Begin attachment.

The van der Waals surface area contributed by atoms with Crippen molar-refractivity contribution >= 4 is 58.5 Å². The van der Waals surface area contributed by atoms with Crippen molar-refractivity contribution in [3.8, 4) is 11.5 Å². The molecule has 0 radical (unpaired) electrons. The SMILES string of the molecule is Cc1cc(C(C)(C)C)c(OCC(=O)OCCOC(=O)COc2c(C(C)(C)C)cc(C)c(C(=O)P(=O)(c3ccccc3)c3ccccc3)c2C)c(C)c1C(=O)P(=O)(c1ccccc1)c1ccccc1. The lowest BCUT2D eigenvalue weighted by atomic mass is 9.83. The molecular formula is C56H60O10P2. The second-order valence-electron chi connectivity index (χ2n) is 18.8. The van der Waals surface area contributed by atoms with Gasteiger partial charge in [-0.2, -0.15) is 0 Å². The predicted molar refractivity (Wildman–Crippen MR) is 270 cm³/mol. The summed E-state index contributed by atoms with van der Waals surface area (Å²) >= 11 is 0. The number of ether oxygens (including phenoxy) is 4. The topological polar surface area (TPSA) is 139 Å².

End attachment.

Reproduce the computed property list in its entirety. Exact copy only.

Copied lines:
The van der Waals surface area contributed by atoms with Crippen molar-refractivity contribution >= 4 is 58.5 Å². The van der Waals surface area contributed by atoms with Crippen molar-refractivity contribution in [3.8, 4) is 11.5 Å². The molecule has 0 radical (unpaired) electrons. The SMILES string of the molecule is Cc1cc(C(C)(C)C)c(OCC(=O)OCCOC(=O)COc2c(C(C)(C)C)cc(C)c(C(=O)P(=O)(c3ccccc3)c3ccccc3)c2C)c(C)c1C(=O)P(=O)(c1ccccc1)c1ccccc1. The lowest BCUT2D eigenvalue weighted by atomic mass is 9.83. The molecular formula is C56H60O10P2. The second-order valence-electron chi connectivity index (χ2n) is 18.8. The van der Waals surface area contributed by atoms with Gasteiger partial charge in [-0.2, -0.15) is 0 Å². The predicted molar refractivity (Wildman–Crippen MR) is 270 cm³/mol. The summed E-state index contributed by atoms with van der Waals surface area (Å²) >= 11 is 0. The number of ether oxygens (including phenoxy) is 4. The topological polar surface area (TPSA) is 139 Å².